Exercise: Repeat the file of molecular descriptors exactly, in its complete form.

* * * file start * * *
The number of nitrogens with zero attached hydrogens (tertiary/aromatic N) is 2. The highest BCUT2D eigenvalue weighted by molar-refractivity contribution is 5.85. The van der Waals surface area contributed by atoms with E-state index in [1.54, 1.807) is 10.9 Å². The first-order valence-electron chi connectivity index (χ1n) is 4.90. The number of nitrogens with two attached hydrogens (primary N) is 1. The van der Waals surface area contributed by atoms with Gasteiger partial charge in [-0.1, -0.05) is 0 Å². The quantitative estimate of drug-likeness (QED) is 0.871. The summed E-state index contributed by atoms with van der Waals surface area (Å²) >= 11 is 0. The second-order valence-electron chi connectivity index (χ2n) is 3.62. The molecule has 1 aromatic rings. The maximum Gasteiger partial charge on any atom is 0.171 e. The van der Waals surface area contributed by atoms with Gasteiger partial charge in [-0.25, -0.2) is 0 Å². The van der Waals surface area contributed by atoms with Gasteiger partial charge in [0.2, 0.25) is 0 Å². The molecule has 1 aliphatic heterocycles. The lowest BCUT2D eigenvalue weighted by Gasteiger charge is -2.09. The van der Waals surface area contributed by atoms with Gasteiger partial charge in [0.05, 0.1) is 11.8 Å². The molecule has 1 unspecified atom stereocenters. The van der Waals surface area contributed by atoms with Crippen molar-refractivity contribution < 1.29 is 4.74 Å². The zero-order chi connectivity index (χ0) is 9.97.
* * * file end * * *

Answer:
The number of nitrogens with zero attached hydrogens (tertiary/aromatic N) is 2. The highest BCUT2D eigenvalue weighted by molar-refractivity contribution is 5.85. The van der Waals surface area contributed by atoms with E-state index in [1.54, 1.807) is 10.9 Å². The first-order valence-electron chi connectivity index (χ1n) is 4.90. The number of nitrogens with two attached hydrogens (primary N) is 1. The van der Waals surface area contributed by atoms with Gasteiger partial charge in [-0.1, -0.05) is 0 Å². The quantitative estimate of drug-likeness (QED) is 0.871. The summed E-state index contributed by atoms with van der Waals surface area (Å²) >= 11 is 0. The second-order valence-electron chi connectivity index (χ2n) is 3.62. The molecule has 1 aromatic rings. The maximum Gasteiger partial charge on any atom is 0.171 e. The van der Waals surface area contributed by atoms with Gasteiger partial charge in [-0.25, -0.2) is 0 Å². The van der Waals surface area contributed by atoms with Gasteiger partial charge in [0.2, 0.25) is 0 Å². The molecule has 1 aliphatic heterocycles. The lowest BCUT2D eigenvalue weighted by Gasteiger charge is -2.09. The van der Waals surface area contributed by atoms with Gasteiger partial charge in [0.05, 0.1) is 11.8 Å². The molecule has 1 unspecified atom stereocenters. The van der Waals surface area contributed by atoms with Crippen molar-refractivity contribution < 1.29 is 4.74 Å². The zero-order chi connectivity index (χ0) is 9.97.